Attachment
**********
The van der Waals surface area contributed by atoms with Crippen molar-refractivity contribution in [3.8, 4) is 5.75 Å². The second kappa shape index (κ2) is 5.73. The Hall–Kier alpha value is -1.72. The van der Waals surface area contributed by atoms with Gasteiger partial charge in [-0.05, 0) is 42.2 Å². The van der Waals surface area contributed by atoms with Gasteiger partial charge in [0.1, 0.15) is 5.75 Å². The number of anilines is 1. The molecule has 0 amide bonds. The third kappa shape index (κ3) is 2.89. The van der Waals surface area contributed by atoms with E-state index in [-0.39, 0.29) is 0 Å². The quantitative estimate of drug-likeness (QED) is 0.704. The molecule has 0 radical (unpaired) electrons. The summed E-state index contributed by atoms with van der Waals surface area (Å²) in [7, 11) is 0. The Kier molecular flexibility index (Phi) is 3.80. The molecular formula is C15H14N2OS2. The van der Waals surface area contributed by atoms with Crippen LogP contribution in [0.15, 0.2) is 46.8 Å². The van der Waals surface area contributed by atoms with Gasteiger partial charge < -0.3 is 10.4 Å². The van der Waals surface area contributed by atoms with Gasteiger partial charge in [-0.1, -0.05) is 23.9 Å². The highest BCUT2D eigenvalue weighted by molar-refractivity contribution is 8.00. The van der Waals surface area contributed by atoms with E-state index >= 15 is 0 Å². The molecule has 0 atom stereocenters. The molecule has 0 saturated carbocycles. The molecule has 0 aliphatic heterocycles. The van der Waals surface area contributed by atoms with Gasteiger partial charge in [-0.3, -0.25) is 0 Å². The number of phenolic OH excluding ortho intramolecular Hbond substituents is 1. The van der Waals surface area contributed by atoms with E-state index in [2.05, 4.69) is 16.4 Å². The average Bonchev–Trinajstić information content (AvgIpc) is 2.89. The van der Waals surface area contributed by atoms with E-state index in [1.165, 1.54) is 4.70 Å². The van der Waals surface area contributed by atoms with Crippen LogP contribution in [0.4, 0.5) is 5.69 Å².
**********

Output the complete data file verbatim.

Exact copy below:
The van der Waals surface area contributed by atoms with Crippen molar-refractivity contribution in [3.8, 4) is 5.75 Å². The second kappa shape index (κ2) is 5.73. The Hall–Kier alpha value is -1.72. The van der Waals surface area contributed by atoms with Gasteiger partial charge in [-0.05, 0) is 42.2 Å². The van der Waals surface area contributed by atoms with Gasteiger partial charge in [0.1, 0.15) is 5.75 Å². The number of anilines is 1. The molecule has 0 amide bonds. The third kappa shape index (κ3) is 2.89. The van der Waals surface area contributed by atoms with E-state index in [-0.39, 0.29) is 0 Å². The quantitative estimate of drug-likeness (QED) is 0.704. The molecule has 0 radical (unpaired) electrons. The summed E-state index contributed by atoms with van der Waals surface area (Å²) in [7, 11) is 0. The Kier molecular flexibility index (Phi) is 3.80. The molecular formula is C15H14N2OS2. The van der Waals surface area contributed by atoms with Crippen LogP contribution in [0.15, 0.2) is 46.8 Å². The van der Waals surface area contributed by atoms with Gasteiger partial charge < -0.3 is 10.4 Å². The van der Waals surface area contributed by atoms with Gasteiger partial charge in [-0.1, -0.05) is 23.9 Å². The highest BCUT2D eigenvalue weighted by molar-refractivity contribution is 8.00. The van der Waals surface area contributed by atoms with E-state index >= 15 is 0 Å². The molecule has 0 atom stereocenters. The molecule has 0 saturated carbocycles. The molecule has 0 aliphatic heterocycles. The van der Waals surface area contributed by atoms with Gasteiger partial charge in [-0.3, -0.25) is 0 Å². The number of phenolic OH excluding ortho intramolecular Hbond substituents is 1. The van der Waals surface area contributed by atoms with E-state index in [2.05, 4.69) is 16.4 Å². The average Bonchev–Trinajstić information content (AvgIpc) is 2.89. The van der Waals surface area contributed by atoms with E-state index in [1.165, 1.54) is 4.70 Å². The van der Waals surface area contributed by atoms with Crippen LogP contribution in [0.4, 0.5) is 5.69 Å².